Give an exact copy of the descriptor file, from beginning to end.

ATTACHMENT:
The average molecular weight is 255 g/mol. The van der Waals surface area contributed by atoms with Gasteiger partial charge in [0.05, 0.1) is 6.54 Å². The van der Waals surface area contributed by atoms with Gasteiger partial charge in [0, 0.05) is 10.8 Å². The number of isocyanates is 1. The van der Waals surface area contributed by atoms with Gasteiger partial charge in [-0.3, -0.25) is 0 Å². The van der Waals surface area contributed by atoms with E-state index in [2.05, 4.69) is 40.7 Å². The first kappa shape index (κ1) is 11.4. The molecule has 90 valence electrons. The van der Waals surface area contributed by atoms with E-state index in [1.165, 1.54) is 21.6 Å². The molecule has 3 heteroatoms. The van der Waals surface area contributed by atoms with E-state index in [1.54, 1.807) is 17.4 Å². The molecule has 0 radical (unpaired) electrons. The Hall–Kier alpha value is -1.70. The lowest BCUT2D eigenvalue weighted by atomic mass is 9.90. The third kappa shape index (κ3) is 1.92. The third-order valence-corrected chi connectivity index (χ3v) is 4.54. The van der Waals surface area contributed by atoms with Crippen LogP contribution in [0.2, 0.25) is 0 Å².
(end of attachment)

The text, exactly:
The average molecular weight is 255 g/mol. The van der Waals surface area contributed by atoms with Gasteiger partial charge in [0.05, 0.1) is 6.54 Å². The van der Waals surface area contributed by atoms with Gasteiger partial charge in [0, 0.05) is 10.8 Å². The number of isocyanates is 1. The van der Waals surface area contributed by atoms with Gasteiger partial charge in [-0.3, -0.25) is 0 Å². The van der Waals surface area contributed by atoms with E-state index in [2.05, 4.69) is 40.7 Å². The first kappa shape index (κ1) is 11.4. The molecule has 90 valence electrons. The van der Waals surface area contributed by atoms with E-state index in [1.165, 1.54) is 21.6 Å². The molecule has 3 heteroatoms. The van der Waals surface area contributed by atoms with E-state index in [1.54, 1.807) is 17.4 Å². The molecule has 0 radical (unpaired) electrons. The Hall–Kier alpha value is -1.70. The lowest BCUT2D eigenvalue weighted by atomic mass is 9.90. The third kappa shape index (κ3) is 1.92. The third-order valence-corrected chi connectivity index (χ3v) is 4.54. The van der Waals surface area contributed by atoms with Crippen LogP contribution in [0.2, 0.25) is 0 Å².